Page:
Entrepreneurs in New Zealand have developed a promising solution to unethical practices of keeping aquatic animals in captivity by introducing a robotic dolphin that looks almost identical to its living counterparts.

Edge Innovations, a New Zealand- based company, is collaborating with American creators to develop animatronic dolphins that come close to the real deal. Capable of responding to questions, swimming for hours on end, and coming into close contact with humans- which would usually be harmful to real dolphins- the innovation offers ethical security.

The robotic dolphins, controlled by remote, might sound unappealing to skeptics. However, as marine parks around the world are facing pressure to abolish the unethical practice of featuring real whales and dolphins, animatronics provide a promising alternative. The prototype weighs more than 270 kg and is indiscernible from the real thing, the team says. A test audience had been unable to guess that the dolphin was not real.

Roger Holzberg, a designer of the life-size robot bottlenose dolphins, says, “the marine park industry has had falling revenues for over a decade due to ethical concerns and the cost of live animals, yet the public hunger to learn about and experience these animals is still as strong as ever.” Holzberg is currently working with Walt Conti, who is behind some of cinema’s most famous sea creature feature films- including Free Willy and Deep Blue Sea- to build the animals.

“We believe that it’s time to reimagine this industry and that this approach can be more humane, and more profitable at the same time,” Holzberg added.

Costing approximately NZ$40 million per dolphin, the biggest challenge is to prove to investors that the robotic sea creatures will be cheaper in the long-term than their real counterparts.

Li Wang, a business developer for Edge Innovation, said that despite costing four times more than real dolphins, they would last longer. “We have to persuade them that it is a profitable business, even more profitable than live animals,” he says, adding that the robots do not require the same expensive maintenance as real dolphins. Bottlenose dolphins, on average, live less than 20 years in captivity, but 30-50 years in the wild. This highlights not only the potential profitability of the robotic dolphins, given that animatronics will last longer than 20 years, but it also demonstrates how marine parks significantly decrease the lifespan of dolphins.

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robotic dolphin
A prototype of Edge Innovation’s robotic dolphin (Photo by: Todd Lappin).

Before COVID-19 halted construction and development, at least 30 aquariums were being built in China, according to Li Wang, and at least one large Chinese corporation had planned to replace real dolphins with robots.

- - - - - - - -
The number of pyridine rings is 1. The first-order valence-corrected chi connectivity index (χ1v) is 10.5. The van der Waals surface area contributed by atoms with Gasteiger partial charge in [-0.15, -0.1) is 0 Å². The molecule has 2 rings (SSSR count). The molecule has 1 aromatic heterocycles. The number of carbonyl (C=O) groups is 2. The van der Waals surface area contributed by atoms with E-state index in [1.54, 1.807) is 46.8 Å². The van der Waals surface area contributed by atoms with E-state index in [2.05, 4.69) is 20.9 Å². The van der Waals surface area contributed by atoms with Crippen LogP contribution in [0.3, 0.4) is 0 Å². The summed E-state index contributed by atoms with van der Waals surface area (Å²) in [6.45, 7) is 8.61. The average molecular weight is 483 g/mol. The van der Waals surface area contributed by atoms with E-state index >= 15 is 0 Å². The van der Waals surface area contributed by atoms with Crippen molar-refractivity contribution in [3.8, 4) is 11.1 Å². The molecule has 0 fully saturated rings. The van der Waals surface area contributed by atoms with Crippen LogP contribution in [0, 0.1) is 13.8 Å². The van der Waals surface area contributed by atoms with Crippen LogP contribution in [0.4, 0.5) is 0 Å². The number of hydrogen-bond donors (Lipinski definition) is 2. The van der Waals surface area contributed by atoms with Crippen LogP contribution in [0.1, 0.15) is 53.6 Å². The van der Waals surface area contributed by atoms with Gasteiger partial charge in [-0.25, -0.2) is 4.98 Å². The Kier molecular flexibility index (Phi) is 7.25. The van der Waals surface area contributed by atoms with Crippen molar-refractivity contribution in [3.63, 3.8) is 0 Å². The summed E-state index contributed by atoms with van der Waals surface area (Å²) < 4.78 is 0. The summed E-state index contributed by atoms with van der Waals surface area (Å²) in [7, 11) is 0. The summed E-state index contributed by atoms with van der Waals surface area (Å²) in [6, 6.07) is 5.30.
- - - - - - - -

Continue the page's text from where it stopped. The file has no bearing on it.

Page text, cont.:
The company Red Star Macalline Group has sponsored the first phase of the robotic dolphin’s development and is considering introducing it to the Chinese market. The company stated they are planning to adopt robotic dolphins and other aquatic animals in their aquarium projects and announced a strong eagerness to distribute them across the country.

Melanie Langlotz, one of the entrepreneurs behind the project, had been commissioned to develop a digital component for aquariums but faced challenges when some companies did not want to be involved in a project that would eventually supply live animals to captivity.

A Promising Solution

Animal rights advocates welcomed the move. Elisa Allen, an animal rights activist at the People for the Ethical Treatment of Animals, says that she hoped robotic animals ‘will replace real ones in marine parks worldwide’.

In their natural habitats, dolphins are able to swim over 60 kilometers a day and live in tight-knit family groups. However, in captivity, they are confined to concrete pools filled with chemically treated water and forced to entertain strangers. “In 2020, cutting-edge technology allows us to experience nature without harming it,” Allen says.

Li Wang believes that the robotic dolphin will be received well by the public. “If we think about the younger generation, they spend far more time than us playing electronic games online. We actually need to ask ourselves what is real and what is fake,” he said.

As we are spoilt for choice when it comes to entertainment and ways to captivate audiences, harming innocent animals is no longer deemed as ‘necessary’ as it used to be when the resources available today did not exist. Such a solution should trigger others to think alike and to be as innovative in offering products and services that can replace outdated, unethical ones.

Featured image by: Todd Lappin